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Cuby+Blizzards - Groeten Uit Grollo [With Regards from Grollo] (1967)

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Cuby+Blizzards - Groeten Uit Grollo [With Regards from Grollo] (1967)

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A1 	Another Day, Another Road	1:49
A2 	The Big Bell	3:49
A3 	Somebody Will Know Someday	6:54
A4 	So Many Roads	3:41
B1 	King Of The World	4:48
B2 	Baby, Please Don't Go (Back To New Orleans)	1:37
B3 	No Shoes	4:33
B4 	Another Land	4:36

Harry Muskee – vocals, harmonica
Eelco Gelling – guitars
Herman Brood – piano
Willy Middel – bass
Hans Waterman – drums


Look at them. Farmer boys gone astray. Sheep grazing in the background, emerging from a mouldy old shed. An angel holding a banner: “Greetings from Grollo.” Village boys from the Dutch province of Drenthe. Menacing, moody, doffed up in spray-on paisley. Every head in Holland circa 1967 knew that Cuby + Blizzards were keepers of the blues flame up North. Scandalous hair, living with loose birds in a commune and roaming the country leaving a trail of empty whisky bottles. Eelco Gelling was the Dutch Jimi Hendrix, only whiter. Less flamboyant, maybe. But smoking whenever he got hold of a pick and his Les Paul. Harry “Cuby” Muskee was the grumpy old man, even at 21. He had to be, he was a BLOOOOZE singer. Harry knew, he had been there. Pianist Herman Brood was the wild card, a timid juvenile delinquent who could not yet hold a candle to his later superstar self. But daring all the way, even in his choice of stimulants. “Medicine,” he called the little blue pills that he first got from servicemen in Germany. Helped to keep him awake during five hour barroom sessions playing everything Little Richard ever recorded. Herman, too, had paid his dues.

High time we elaborated on the “peat, gin and suspicion” theme mentioned in the Hunebed section of The Megalitic European by His Copeness. People from Drenthe kept themselves alive through the ages by hacking peat from the soggy ground of their Hunebed country, leaving it out to dry and selling it for fuel. Gin, or Dutch “jenever” kept them happy through the hard times. And hard times they were. Them were suspicious people, the Drenths. Didn’t trust no one. “When God created the Drenthe farmer,” goes an old saying, “the Drenthe farmer said to God: Get off of my land!” Cuby + Blizzards fitted neatly in that sad and lonely profile. They were drunk, often. They trusted no one. And when they made music, they were delving deep. They were smoking.

Graffity turned up along the one highway leading up North. “Cuby + Blizzards” was all it said, painted in crude letters on a concrete viaduct. The mighty Philips label let them record. Singles first, very unsimilar to the tidy pop music of The Golden Earrings and The Motions from way out west in The Hague. Cuby's “Back home” made it to the top 40 in 1966. The “Desolation” album breathed the dark depths of the inside of a Hunebed at night. (If you don’t know what I’m on about at this time, check The Megalithic European). But nothing could prepare the emerging Dutch rock world for the raw onslaught of “Groeten Uit Grollo”, the album that put Dutch psychedelica on the map. Opening track “Another day, another road” was accessible enough, Cuby’s first top 20 hit. But then came “The Big Bell”, an Eddy Boyd chestnut turned upside down with way out guitar rumblings and a voice from deep within that mouldy old shed. “Somebody will know someday” followed as a reminder that the Drenthe sky is always crying, except on those rare occasions when the peat is left out to dry. “So many roads,” mused Harry Muskee on the amount of traveling he would have to do, before all of The Netherlands would be converted to the Cuby aesthetic of way out blues with the smell of jenever on its breath.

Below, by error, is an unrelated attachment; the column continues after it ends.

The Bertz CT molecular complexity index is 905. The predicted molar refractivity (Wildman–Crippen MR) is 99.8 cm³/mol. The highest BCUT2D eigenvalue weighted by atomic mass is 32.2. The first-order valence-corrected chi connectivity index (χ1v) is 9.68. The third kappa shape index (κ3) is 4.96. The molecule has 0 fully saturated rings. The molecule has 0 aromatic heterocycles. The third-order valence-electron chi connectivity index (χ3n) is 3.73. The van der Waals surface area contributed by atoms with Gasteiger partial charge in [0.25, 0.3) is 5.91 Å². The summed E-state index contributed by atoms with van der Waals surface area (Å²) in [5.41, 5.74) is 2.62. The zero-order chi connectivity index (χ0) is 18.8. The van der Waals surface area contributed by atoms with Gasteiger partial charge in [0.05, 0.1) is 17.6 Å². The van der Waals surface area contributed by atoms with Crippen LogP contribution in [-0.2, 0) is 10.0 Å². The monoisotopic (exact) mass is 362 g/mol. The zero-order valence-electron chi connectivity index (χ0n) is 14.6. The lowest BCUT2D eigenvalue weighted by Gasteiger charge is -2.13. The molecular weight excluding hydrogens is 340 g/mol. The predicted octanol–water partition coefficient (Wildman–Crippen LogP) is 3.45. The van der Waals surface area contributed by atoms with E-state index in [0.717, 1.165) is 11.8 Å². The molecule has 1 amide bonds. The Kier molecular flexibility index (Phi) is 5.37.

Side two brings us John Lee Hooker and Big Joe Williams covers, telling baby not to go back to New Orleans and if you do, don’t expect Cuby to buy you new shoes. Then it’s the grand finale of “Another land” where Eelco Gelling shits and pisses all over Clapton, Beck and Pagey. Cuby + Blizzards were never made for world domination. They were suspicious of the business types who always seemed to have wads of cash when all they could spare for the band was their nightly crate of whisky. That kept them happy, but not in the long run when Robbie van Leeuwen made his fortune with Shocking Blue, Golden Earring fucked off to The States to make it with “Radar love” and Dutch rock & roll became synonimous with “Stars on 45” and Pussycat’s “Mississippi”. Harry Muskee kept plowing on, even today when he’s still singing every night and presenting radio shows that benefit from his profound knowledge of and love for the blues. But “Groeten Uit Grollo” was never just a blues record. It breathed the spirit of the Hunebed, the ancient tombs that could never have been built by human hands. It has the ghosts of ancient Drenthe inside its grooves. ---Hunebatman, headheritage.co.uk

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Last Updated (Thursday, 28 March 2019 17:17)


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